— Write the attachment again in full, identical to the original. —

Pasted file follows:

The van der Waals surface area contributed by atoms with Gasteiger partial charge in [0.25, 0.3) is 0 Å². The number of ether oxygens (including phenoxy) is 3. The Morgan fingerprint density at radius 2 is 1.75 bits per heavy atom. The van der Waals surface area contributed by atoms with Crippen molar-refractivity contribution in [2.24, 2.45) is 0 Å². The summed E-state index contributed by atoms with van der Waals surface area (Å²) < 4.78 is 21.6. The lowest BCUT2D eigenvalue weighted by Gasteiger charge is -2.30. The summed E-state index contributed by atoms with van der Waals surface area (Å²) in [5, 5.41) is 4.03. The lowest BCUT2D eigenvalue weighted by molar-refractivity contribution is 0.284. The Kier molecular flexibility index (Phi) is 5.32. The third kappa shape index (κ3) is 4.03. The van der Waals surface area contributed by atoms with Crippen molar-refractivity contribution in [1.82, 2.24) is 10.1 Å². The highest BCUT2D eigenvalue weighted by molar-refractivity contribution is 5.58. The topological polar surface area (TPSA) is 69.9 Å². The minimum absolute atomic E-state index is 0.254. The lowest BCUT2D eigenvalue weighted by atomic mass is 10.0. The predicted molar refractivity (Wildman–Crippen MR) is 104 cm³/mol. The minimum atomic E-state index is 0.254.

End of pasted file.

The van der Waals surface area contributed by atoms with Gasteiger partial charge in [0.25, 0.3) is 0 Å². The number of ether oxygens (including phenoxy) is 3. The Morgan fingerprint density at radius 2 is 1.75 bits per heavy atom. The van der Waals surface area contributed by atoms with Crippen molar-refractivity contribution in [2.24, 2.45) is 0 Å². The summed E-state index contributed by atoms with van der Waals surface area (Å²) < 4.78 is 21.6. The lowest BCUT2D eigenvalue weighted by Gasteiger charge is -2.30. The summed E-state index contributed by atoms with van der Waals surface area (Å²) in [5, 5.41) is 4.03. The lowest BCUT2D eigenvalue weighted by molar-refractivity contribution is 0.284. The Kier molecular flexibility index (Phi) is 5.32. The third kappa shape index (κ3) is 4.03. The van der Waals surface area contributed by atoms with Crippen molar-refractivity contribution in [1.82, 2.24) is 10.1 Å². The highest BCUT2D eigenvalue weighted by molar-refractivity contribution is 5.58. The topological polar surface area (TPSA) is 69.9 Å². The minimum absolute atomic E-state index is 0.254. The lowest BCUT2D eigenvalue weighted by atomic mass is 10.0. The predicted molar refractivity (Wildman–Crippen MR) is 104 cm³/mol. The minimum atomic E-state index is 0.254.